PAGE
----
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Eco ships have 'halved value of existing vessels'

Some disquieting views on ship finance were aired by Deutsche Bank's head of finance Nick Roos and others during the opening day of the Maritime Cyprus 2013 conference in Limassol yesterday.

Roos outlined how the actual value of the shipping fleet was $550bn while banks' exposure was $450bn, meaning they had a total leverage of 85% loan to value (LTV). This situation was "unsustainable because of regulatory pressure on banks," he said - as suggested by the fact that total bank lending had only grown by 5% since the 2008 crisis. There was now a funding gap because $270bn worth of ships was on order, which banks "couldn't possibly" finance, he added, meaning capital markets would have to step in.
 
Elsewhere in the session it was pointed out that market values of ships had typically collapsed by 50-60% since the crisis, meaning some LTVs were now as high as 150% to 250%.
 
Questioned from the floor as to whether German shipping banks - estimated to account for about 80% of outstanding shipping loans - were "close to insolvency", Roos countered that these were "banking book losses and not trading losses" but conceded that shipping banks were "in a very, very tough place at the moment."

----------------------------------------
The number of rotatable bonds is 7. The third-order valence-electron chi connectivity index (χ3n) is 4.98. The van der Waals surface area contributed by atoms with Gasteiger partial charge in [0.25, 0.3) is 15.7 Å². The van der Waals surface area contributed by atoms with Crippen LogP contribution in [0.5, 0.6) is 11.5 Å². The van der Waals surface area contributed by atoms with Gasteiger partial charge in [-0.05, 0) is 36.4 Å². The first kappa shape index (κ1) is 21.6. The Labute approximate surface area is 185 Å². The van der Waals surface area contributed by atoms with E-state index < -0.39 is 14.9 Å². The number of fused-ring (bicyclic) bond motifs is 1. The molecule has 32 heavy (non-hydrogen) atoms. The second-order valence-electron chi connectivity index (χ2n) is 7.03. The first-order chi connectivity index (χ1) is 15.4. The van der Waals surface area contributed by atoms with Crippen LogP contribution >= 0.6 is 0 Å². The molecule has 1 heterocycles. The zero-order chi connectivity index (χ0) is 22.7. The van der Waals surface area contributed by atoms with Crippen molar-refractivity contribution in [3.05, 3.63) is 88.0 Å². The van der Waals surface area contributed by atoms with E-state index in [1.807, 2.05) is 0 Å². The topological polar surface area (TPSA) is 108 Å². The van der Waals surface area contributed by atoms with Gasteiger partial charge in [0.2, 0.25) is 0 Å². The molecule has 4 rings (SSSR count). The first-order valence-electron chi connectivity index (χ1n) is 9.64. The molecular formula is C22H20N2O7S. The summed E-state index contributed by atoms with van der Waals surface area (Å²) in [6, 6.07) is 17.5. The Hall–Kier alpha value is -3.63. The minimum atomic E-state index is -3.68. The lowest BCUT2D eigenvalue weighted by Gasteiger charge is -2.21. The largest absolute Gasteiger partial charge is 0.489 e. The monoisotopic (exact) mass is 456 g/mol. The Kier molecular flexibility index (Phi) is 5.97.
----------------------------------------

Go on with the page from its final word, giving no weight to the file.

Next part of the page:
Pressed further as to whether shipowners were shooting themselves in the foot by ordering eco ships that were "half the cost" of existing vessels and would therefore deprive their current fleets of work, Roos riposted that it wasn't so much eco ships were half the cost but that they had served to "crystallise the value of existing vessels ships out there", in many cases halving their value and causing their nominal working lives to be reassessed downward from 25 years to nearer 15 years - a prospected he admitted could lead to "catastrophic losses".

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